The storm

The perfect storm is when everything in the universe conspires to align.

When natural disasters occur, we can only prepare for survival.  It is humanly impossible to challenge nature. This blog is not about the force of nature. The intangible is difficult to foresee.

Let’s talk about the tangible. Man made disasters can be averted when calculated risks are taken before decisions – whether life changing or minor ones – are made.

The Philippine economy has seen a dramatic free fall in the last few months.  As in my previous blog on WHY THE NUMBERS MATTER, the political environment has lately borne the brunt of the initial salvo of a storm.  The short discourse on my previous blog made mathematical sense, with no additional confounding factors needed, to arrive at the conclusion that if policy makers and economists running the country don’t get their shit together, we’re headed for that perfect storm.

I was telling a friend of mine, that in a country like the Philippines, where the poor and marginalised make up 3/4 of the total population – productivity, savings and consumption  – take a big hit during an economic tailspin that is politically driven.  These three factors affects the most vulnerable in society because they now have to spend more for basic necessities, when they have the least to spend. These factors are present regardless of who the sitting president is.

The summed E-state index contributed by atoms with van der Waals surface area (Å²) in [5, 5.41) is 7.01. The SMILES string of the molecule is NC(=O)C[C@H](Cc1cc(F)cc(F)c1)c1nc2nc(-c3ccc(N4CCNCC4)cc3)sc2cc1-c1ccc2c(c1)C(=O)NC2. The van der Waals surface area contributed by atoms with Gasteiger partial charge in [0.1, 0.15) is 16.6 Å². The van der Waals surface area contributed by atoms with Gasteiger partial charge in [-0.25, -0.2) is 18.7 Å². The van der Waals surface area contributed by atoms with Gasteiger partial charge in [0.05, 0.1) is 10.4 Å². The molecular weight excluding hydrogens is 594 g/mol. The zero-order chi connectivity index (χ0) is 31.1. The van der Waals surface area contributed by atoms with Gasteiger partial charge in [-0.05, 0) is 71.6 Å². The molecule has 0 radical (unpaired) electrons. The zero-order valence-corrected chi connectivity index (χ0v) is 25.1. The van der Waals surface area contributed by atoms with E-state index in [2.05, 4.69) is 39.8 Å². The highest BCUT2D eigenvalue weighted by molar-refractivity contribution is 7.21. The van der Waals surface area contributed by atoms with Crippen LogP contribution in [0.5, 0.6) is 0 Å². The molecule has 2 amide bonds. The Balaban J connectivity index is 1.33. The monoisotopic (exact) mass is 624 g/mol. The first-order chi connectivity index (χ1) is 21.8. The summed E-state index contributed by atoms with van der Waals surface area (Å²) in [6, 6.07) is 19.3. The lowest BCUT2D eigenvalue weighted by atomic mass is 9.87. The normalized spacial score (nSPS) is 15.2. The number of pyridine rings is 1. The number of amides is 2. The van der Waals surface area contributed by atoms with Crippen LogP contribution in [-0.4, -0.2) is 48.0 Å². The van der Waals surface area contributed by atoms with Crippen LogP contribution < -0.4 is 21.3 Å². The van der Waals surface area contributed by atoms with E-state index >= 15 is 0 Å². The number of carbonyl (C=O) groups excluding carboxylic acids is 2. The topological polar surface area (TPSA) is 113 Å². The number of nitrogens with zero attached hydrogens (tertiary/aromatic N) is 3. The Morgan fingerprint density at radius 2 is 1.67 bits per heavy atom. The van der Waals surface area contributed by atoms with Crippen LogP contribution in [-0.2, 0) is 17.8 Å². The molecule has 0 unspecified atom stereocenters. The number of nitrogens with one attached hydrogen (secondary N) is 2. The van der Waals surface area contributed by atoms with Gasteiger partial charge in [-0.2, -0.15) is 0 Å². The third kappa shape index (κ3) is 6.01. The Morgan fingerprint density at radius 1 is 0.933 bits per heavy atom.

The peso now teeters at P54.15 for every USD$1.  The domino effect results in increase cost of fuel at almost P60 per litre. Delivery of goods and services are driven by fuel, which indirectly raises the cost of goods, commodities, and services.  Coupled with inflation is the demand for higher wages and compensation. While some economists claim that the region is widely affected, it is without doubt that the greatest free fall currently is in the Philippines.

In a perfect storm, the casualties are high.  At what price will we pay for not heeding the signals early on?

The country and its people are the casualties of any political storm. There is no yellow or red army when the lives and livelihood of people are at stake. As a nation, we’re all in this together. The greater good should be what we all work for. And the president is correct when he says that corruption must be stopped. It is without doubt that the political noise must address this storm. And like the storm that nature brings, it is the periphery that brings most havoc.

When the people around him is the storm, the greatest destruction is only felt when the trail of the typhoon has left. The damage has been done. And the people will have a more difficult time rebuilding their lives.

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